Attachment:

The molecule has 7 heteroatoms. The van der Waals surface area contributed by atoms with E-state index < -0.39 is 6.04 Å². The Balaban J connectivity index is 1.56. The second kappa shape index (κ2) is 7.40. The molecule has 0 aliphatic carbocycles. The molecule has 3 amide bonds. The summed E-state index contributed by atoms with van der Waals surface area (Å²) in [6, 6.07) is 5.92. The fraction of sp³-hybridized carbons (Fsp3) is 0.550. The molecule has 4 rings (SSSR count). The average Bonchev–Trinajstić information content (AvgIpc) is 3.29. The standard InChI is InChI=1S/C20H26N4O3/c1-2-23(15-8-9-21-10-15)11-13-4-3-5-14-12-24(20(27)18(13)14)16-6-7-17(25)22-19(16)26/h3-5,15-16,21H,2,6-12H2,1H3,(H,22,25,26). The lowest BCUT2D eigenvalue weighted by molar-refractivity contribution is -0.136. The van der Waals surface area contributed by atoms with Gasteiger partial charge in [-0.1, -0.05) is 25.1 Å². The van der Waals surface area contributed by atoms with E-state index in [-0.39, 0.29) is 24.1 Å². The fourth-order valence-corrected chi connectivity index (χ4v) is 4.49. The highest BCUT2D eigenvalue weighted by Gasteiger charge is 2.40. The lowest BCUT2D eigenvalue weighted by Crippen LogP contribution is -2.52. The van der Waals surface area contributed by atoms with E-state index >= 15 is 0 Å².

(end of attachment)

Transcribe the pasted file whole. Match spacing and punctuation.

The molecule has 7 heteroatoms. The van der Waals surface area contributed by atoms with E-state index < -0.39 is 6.04 Å². The Balaban J connectivity index is 1.56. The second kappa shape index (κ2) is 7.40. The molecule has 0 aliphatic carbocycles. The molecule has 3 amide bonds. The summed E-state index contributed by atoms with van der Waals surface area (Å²) in [6, 6.07) is 5.92. The fraction of sp³-hybridized carbons (Fsp3) is 0.550. The molecule has 4 rings (SSSR count). The average Bonchev–Trinajstić information content (AvgIpc) is 3.29. The standard InChI is InChI=1S/C20H26N4O3/c1-2-23(15-8-9-21-10-15)11-13-4-3-5-14-12-24(20(27)18(13)14)16-6-7-17(25)22-19(16)26/h3-5,15-16,21H,2,6-12H2,1H3,(H,22,25,26). The lowest BCUT2D eigenvalue weighted by molar-refractivity contribution is -0.136. The van der Waals surface area contributed by atoms with Gasteiger partial charge in [-0.1, -0.05) is 25.1 Å². The van der Waals surface area contributed by atoms with E-state index in [-0.39, 0.29) is 24.1 Å². The fourth-order valence-corrected chi connectivity index (χ4v) is 4.49. The highest BCUT2D eigenvalue weighted by Gasteiger charge is 2.40. The lowest BCUT2D eigenvalue weighted by Crippen LogP contribution is -2.52. The van der Waals surface area contributed by atoms with E-state index >= 15 is 0 Å².